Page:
There are plenty of travelers who will never check a bag. It’s too much of a hassle and they swear it’s possible to travel for 2 weeks with only a carry-on bag. Sharon and I are not those people. Besides the need to bring enough clothes for the trip, we also like to bring home souvenirs with us (like the 10 bags of Beaver Nuggets we brought home with us from Buc-ees in Texas. But Sharon says she’s not obsessed with Buc-ee’s [Note from Sharon: I’m not.]).
While it’s never pleasant, one of the inevitable problems of checking a bag is when that bag gets lost. I can remember at least two instances of our bag going missing during a trip. The first time, I was visiting my parents and all my clothes for the three day trip went missing. United found my bag and brought it to my parents’ house the afternoon before I was due to return home. Luckily, I had access to a washing machine and was able to wear some of my father’s clothes for the weekend. The recent time it happened, our bags went missing on Southwest on a trip to Texas. Since we were staying about an hour from the airport, we ended up sitting at the Austin Airport Hilton, wasting several hours waiting for the next flight to arrive, hopefully with our bags. While we got the bags back both times, it was a major inconvenience. Fortunately, many travel credit cards now offer some sort of baggage delay coverage that would allow you to get reimbursed for some of the necessities until your bags hopefully arrive.
Airline Co-Brand Credit Cards
Since you’re going to be flying, there’s a good chance you’d be charging airfare to your co-brand credit card. It’s necessary with some cards (specifically United and JetBlue) to use the co-brand card for payment if you want to take advantage of the free checked bag benefit.
I’ll compare the mass marketed card for each airline. These cards have a sub-$100 annual fee and include free checked bags and priority boarding. These are also the cards that most people will have.
So what coverage do these cards provide?
|United Explorer (Chase)||6 hours||$100 per day for 3 days|
|American Platinum Select (Citi)||6 hours||$100 per traveler per trip|
|American Aviator Red (Barclays)||12 hours||$100 per day for 3 days|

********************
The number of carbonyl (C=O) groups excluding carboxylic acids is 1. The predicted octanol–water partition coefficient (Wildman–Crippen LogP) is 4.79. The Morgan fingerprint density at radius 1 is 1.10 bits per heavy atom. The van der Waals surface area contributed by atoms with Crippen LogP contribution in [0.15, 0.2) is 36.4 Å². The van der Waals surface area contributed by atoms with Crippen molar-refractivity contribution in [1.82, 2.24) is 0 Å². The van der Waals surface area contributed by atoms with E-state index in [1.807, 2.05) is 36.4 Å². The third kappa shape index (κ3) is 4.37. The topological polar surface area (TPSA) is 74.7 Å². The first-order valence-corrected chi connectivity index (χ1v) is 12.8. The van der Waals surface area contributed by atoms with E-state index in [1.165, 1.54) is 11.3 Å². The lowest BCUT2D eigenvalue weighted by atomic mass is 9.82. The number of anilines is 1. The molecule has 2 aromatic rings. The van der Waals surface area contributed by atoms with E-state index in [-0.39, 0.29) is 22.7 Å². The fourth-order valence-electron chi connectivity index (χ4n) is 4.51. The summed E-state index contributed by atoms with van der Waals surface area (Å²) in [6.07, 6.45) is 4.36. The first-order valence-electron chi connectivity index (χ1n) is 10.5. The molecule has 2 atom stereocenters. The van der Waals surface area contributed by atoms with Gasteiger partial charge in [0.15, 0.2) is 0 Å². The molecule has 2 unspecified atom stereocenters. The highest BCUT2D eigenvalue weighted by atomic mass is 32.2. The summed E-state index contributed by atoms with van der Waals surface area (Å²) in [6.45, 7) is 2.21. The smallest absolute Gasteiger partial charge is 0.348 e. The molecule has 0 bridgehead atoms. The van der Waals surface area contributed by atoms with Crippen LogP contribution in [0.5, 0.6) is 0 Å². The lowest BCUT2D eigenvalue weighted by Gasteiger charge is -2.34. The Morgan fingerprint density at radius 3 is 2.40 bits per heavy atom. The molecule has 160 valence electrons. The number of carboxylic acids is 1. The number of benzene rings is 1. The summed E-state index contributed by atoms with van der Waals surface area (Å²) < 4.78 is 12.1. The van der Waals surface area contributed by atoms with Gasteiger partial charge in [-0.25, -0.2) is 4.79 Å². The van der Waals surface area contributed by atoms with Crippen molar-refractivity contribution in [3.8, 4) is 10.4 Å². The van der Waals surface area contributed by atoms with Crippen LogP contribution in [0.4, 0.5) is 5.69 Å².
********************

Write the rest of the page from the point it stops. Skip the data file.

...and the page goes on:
|Southwest Premier (Chase)||6 hours||$100 per day for 3 days|
|JetBlue Plus (Barclays)||12 hours||$100 per day for 3 days|
|Delta Gold AMEX||none|
The best coverages are from the two Chase cards, the United Explorer and the Southwest Premier which will each pay for delays over 6 hours and $100 per day for 3 days. The Barclays cards from American and JetBlue have the same coverage but will only pay for delays over 12 hours. The Citi American Platinum Select pays for 6-hour delays but only $100 per traveler.
A restriction on baggage delay for all these cards is that the airfare must be paid for in full with the card for coverage to be effective. The two Chase cards do have an exception where you’ll still be covered if you book a flight with points, as long as all of those points were earned from the Chase co-brand card.
The outlier here is the Delta Gold AMEX card, which provides no coverage for baggage delay at all. This is an unfortunate exclusion for many Amex cards, including the $550 a year American Express Platinum Card.
Flexible Points Travel Cards
While these coverages are good, there are other cards that offer baggage delay coverage. The Citi Thank You Premier and the Chase Sapphire Preferred (both less than $100 annual fee cards) provide coverage for baggage delays more than 6 hours.
|Citi Premier||6 hours||$100 per traveler per trip|
|Sapphire Preferred||6 hours||$100 per day for 5 days|
Both of these above cards will provide coverage if only a portion of the ticket cost is paid with the card. This is a great benefit if you’re booking a ticket with miles but need to pay the taxes. That $5 fee will provide you with full coverage for baggage delays.
|Sapphire Reserve||6 hours||$100 per day for 5 days|
|Citi Prestige||6 hours||$500 per traveler per trip|
Where the Sapphire Preferred and Reserve will pay $100 a day for up to five days, the Citi Prestige will pay $500 after a 6-hour delay. The charges do have to be reasonable for personal and/or business expenses but that’s a broad brush to paint with. Just don’t go crazy and you should be fine.
Baggage delay insurance isn’t something that I’d use as the sole reason to use one card over another. Besides American Express not providing any coverage at all, most other travel cards give you some type of coverage if your bags are lost. If you are paying the entire cost of a ticket on a credit card, there’s no reason not to use a co-brand card.
I’d prefer to use a flexible points card if I can. I’ve charged all of my airfare costs to either the Citi Prestige or the Chase Sapphire Reserve. Both cards provide coverage if you only charge a portion of the ticket to the card and will pay up to $500 for a delayed bag.
While the American Express Platinum earns five Membership Rewards points per dollar spent on airfare, the lack of any type of travel coverages is one reason I decided to cancel my card when it was due for renewal.
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This post first appeared on Your Mileage May Vary